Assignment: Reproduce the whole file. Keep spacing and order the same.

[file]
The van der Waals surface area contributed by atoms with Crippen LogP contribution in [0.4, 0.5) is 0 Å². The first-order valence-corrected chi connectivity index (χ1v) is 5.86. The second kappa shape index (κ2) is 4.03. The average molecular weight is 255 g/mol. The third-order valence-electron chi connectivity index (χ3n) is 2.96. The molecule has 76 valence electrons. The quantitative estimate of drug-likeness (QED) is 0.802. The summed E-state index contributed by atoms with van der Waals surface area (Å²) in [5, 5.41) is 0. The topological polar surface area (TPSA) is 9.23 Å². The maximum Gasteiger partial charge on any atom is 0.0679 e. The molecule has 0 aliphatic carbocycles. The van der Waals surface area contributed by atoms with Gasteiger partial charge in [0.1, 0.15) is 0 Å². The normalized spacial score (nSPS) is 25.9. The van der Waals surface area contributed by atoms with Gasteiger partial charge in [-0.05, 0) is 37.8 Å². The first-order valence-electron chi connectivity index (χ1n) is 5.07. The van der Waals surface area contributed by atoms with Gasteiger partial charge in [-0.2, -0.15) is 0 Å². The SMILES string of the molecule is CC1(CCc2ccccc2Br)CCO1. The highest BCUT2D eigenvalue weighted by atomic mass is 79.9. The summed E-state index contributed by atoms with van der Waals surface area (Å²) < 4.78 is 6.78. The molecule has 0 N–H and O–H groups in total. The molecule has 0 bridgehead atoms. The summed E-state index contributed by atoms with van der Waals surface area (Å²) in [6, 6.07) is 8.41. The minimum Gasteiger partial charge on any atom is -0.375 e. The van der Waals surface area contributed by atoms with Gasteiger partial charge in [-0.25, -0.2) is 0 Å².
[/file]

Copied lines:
The van der Waals surface area contributed by atoms with Crippen LogP contribution in [0.4, 0.5) is 0 Å². The first-order valence-corrected chi connectivity index (χ1v) is 5.86. The second kappa shape index (κ2) is 4.03. The average molecular weight is 255 g/mol. The third-order valence-electron chi connectivity index (χ3n) is 2.96. The molecule has 76 valence electrons. The quantitative estimate of drug-likeness (QED) is 0.802. The summed E-state index contributed by atoms with van der Waals surface area (Å²) in [5, 5.41) is 0. The topological polar surface area (TPSA) is 9.23 Å². The maximum Gasteiger partial charge on any atom is 0.0679 e. The molecule has 0 aliphatic carbocycles. The van der Waals surface area contributed by atoms with Gasteiger partial charge in [0.1, 0.15) is 0 Å². The normalized spacial score (nSPS) is 25.9. The van der Waals surface area contributed by atoms with Gasteiger partial charge in [-0.05, 0) is 37.8 Å². The first-order valence-electron chi connectivity index (χ1n) is 5.07. The van der Waals surface area contributed by atoms with Gasteiger partial charge in [-0.2, -0.15) is 0 Å². The SMILES string of the molecule is CC1(CCc2ccccc2Br)CCO1. The highest BCUT2D eigenvalue weighted by atomic mass is 79.9. The summed E-state index contributed by atoms with van der Waals surface area (Å²) < 4.78 is 6.78. The molecule has 0 N–H and O–H groups in total. The molecule has 0 bridgehead atoms. The summed E-state index contributed by atoms with van der Waals surface area (Å²) in [6, 6.07) is 8.41. The minimum Gasteiger partial charge on any atom is -0.375 e. The van der Waals surface area contributed by atoms with Gasteiger partial charge in [-0.25, -0.2) is 0 Å².